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BlueKeep attacks are happening, but it's not a worm


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After months of warnings, the first successful attack using Microsoft's BlueKeep vulnerability has arrived—but isn't nearly as bad as it could have been.



Microsoft first announced the BlueKeep vulnerability in May; now, hackers have finally caught up with it.


When Microsoft revealed last May that millions of Windows devices had a serious hackable flaw known as BlueKeep—one that could enable an automated worm to spread malware from computer to computer—it seemed only a matter of time before someone unleashed a global attack. As predicted, a BlueKeep campaign has finally struck. But so far it's fallen short of the worst case scenario.


Security researchers have spotted evidence that their so-called honeypots—bait machines designed to help detect and analyze malware outbreaks—are being compromised en masse using the BlueKeep vulnerability. The bug in Microsoft's Remote Desktop Protocol allows a hacker to gain full remote code execution on unpatched machines; while it had previously only been exploited in proofs of concept, it has potentially devastating consequences. Another worm that targeted Windows machines in 2017, the NotPetya ransomware attack, caused more than 10 billion dollars in damage worldwide.


But so far, the widespread BlueKeep hacking merely installs a cryptocurrency miner, leeching a victim's processing power to generate cryptocurrency. And rather than a worm that jumps unassisted from one computer to the next, these attackers appear to have scanned the internet for vulnerable machines to exploit. That makes this current wave unlikely to result in an epidemic.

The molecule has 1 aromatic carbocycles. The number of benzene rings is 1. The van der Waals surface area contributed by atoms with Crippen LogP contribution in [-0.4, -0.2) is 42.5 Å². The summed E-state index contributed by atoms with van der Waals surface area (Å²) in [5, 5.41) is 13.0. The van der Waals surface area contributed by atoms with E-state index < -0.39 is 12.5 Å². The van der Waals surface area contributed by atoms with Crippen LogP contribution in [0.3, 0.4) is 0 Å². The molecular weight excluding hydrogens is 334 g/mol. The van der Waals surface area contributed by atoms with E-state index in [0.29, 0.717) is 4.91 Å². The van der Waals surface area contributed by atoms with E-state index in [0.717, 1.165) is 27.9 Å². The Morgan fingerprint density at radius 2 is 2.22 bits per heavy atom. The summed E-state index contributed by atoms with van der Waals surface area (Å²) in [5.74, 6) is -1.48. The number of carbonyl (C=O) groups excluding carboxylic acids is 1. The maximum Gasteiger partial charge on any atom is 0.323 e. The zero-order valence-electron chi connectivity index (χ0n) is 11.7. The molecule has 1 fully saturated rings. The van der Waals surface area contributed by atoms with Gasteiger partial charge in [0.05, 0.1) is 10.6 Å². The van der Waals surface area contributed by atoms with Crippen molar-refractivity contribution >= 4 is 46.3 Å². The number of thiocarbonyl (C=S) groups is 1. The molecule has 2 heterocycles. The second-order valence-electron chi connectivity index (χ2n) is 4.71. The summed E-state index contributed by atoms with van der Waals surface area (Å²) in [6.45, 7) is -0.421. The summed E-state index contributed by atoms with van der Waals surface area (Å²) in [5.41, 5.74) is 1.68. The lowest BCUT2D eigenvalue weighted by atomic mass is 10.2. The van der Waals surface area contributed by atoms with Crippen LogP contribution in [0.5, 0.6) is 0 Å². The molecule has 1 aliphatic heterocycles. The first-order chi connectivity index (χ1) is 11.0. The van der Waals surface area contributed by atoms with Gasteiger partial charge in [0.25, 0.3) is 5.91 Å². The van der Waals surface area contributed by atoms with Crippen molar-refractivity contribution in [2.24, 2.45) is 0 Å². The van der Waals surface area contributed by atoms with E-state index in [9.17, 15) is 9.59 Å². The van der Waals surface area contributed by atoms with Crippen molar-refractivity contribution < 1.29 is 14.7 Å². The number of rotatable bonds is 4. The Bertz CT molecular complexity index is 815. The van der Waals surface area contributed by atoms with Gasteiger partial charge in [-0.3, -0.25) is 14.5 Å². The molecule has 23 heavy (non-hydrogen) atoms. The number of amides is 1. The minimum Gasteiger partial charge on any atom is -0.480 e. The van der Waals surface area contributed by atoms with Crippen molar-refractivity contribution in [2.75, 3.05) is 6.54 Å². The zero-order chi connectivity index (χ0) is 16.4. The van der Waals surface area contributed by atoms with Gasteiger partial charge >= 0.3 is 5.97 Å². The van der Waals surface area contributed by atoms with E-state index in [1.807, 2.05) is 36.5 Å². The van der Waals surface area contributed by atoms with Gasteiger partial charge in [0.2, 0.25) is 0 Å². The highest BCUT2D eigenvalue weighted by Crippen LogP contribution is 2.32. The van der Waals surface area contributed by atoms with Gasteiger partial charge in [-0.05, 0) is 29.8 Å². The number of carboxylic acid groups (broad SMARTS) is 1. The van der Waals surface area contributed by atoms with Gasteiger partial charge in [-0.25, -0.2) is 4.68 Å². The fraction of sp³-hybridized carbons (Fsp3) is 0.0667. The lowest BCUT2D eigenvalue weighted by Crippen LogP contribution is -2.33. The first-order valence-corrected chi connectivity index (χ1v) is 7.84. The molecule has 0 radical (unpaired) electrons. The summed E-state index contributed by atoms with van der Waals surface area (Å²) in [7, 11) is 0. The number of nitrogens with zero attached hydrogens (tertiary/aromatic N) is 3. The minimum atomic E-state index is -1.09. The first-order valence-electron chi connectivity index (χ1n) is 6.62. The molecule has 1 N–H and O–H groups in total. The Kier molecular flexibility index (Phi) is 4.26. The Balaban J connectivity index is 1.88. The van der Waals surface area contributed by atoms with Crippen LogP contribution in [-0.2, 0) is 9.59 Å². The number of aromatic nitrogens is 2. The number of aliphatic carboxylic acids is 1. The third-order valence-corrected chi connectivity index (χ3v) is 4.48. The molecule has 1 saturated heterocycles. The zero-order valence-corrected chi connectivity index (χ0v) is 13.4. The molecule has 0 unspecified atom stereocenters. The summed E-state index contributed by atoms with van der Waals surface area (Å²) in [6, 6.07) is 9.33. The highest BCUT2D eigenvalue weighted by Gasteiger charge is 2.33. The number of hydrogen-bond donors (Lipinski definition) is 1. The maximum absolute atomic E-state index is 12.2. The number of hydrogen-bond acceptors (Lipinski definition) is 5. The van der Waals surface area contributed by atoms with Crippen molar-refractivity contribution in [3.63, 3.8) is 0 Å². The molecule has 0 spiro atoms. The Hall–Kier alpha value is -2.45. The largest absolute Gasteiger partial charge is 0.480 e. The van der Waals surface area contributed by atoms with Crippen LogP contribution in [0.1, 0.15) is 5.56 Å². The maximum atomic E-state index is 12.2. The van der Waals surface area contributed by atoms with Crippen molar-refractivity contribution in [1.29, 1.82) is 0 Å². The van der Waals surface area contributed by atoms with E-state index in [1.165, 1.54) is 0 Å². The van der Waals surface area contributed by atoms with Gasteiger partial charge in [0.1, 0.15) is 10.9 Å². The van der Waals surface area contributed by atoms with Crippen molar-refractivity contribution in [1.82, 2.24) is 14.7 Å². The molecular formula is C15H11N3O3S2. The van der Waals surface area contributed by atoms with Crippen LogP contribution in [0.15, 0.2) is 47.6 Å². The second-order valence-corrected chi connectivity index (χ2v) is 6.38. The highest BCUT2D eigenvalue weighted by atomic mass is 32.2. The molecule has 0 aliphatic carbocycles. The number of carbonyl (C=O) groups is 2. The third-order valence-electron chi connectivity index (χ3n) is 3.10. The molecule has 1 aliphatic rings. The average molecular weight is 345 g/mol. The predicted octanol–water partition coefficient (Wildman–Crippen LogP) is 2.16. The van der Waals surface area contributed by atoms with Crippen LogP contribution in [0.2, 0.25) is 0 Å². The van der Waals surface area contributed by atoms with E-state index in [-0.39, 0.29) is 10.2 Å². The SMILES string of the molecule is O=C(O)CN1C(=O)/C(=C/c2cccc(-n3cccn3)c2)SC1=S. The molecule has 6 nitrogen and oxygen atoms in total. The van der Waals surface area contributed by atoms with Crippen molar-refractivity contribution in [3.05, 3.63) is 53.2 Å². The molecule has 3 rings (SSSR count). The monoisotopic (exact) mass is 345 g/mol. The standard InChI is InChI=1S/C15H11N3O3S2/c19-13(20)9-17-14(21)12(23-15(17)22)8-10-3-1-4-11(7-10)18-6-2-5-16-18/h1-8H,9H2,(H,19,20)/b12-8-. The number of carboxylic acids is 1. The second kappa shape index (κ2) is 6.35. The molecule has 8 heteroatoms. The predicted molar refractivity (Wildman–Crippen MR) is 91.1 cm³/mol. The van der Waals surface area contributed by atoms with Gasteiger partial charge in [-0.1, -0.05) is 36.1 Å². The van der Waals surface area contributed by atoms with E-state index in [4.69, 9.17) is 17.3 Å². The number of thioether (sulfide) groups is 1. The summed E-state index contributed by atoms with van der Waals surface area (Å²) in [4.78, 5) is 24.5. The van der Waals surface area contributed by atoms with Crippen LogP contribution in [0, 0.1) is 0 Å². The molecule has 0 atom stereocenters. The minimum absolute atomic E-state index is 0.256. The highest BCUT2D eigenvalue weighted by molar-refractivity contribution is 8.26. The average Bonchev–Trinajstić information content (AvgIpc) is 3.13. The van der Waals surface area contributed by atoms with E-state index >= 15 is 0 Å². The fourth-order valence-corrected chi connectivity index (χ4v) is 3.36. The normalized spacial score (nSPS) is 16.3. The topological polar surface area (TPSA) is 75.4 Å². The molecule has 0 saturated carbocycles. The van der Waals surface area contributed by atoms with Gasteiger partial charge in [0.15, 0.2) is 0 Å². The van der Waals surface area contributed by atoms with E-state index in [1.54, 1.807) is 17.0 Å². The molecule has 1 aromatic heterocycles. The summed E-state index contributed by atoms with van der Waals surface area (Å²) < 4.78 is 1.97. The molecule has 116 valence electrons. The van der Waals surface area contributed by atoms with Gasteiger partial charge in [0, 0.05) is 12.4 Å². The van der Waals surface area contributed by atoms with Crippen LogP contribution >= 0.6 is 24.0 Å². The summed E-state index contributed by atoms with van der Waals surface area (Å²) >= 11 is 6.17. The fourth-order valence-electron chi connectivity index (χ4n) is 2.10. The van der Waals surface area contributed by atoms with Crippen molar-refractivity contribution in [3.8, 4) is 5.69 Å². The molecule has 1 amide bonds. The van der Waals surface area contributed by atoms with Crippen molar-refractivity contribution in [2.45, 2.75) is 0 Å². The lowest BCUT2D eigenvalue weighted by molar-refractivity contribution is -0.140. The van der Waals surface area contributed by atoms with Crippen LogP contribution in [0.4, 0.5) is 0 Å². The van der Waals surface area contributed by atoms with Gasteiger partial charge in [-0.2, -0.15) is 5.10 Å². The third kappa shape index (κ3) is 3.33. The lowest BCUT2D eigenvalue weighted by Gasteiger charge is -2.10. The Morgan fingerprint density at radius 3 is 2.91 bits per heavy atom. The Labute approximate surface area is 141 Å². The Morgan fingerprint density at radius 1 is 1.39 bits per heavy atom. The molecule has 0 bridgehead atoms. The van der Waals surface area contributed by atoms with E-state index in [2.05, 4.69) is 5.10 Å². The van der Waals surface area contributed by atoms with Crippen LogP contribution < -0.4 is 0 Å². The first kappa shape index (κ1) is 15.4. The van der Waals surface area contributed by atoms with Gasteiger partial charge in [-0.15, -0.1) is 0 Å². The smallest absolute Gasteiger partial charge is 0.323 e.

"BlueKeep has been out there for a while now. But this is the first instance where I’ve seen it being used on a mass scale," says Marcus Hutchins, a malware researcher for security firm Kryptos Logic who was one of the first to build a working proof-of-concept for the BlueKeep vulnerability. "They’re not seeking targets. They’re scanning the internet and spraying exploits."


Hutchins says that he first learned of the BlueKeep hacking outbreak from fellow security researcher Kevin Beaumont, who observed his honeypot machines crashing over the last few days.


Since those devices exposed only port 3389 to the internet—the port used by RDP—he quickly suspected BlueKeep. Beaumont then shared a "crashdump," forensic data from those crashed machines, with Hutchins, who confirmed that BlueKeep was the cause, and that the hackers had intended to install a cryptocurrency miner on the victim machines. Hutchins says he hasn’t yet determined which coin they’re trying to mine, and notes that the fact the target machines crash indicate that the exploit may be unreliable. The malware's authors appear to be using a version of the BlueKeep hacking technique included in the open-source hacking and penetration testing framework Metasploit, Hutchins says, which was made public in September.


It's unclear also how many devices have been impacted, although the current BlueKeep outbreak appears to be far from the RDP pandemic that many feared. "I've seen a spike, but not the level I'd expect from a worm," says Jake Williams, a founder of the security firm Rendition Infosec, who has been monitoring his clients' networks for signs of exploitation. "It hasn’t hit critical mass yet."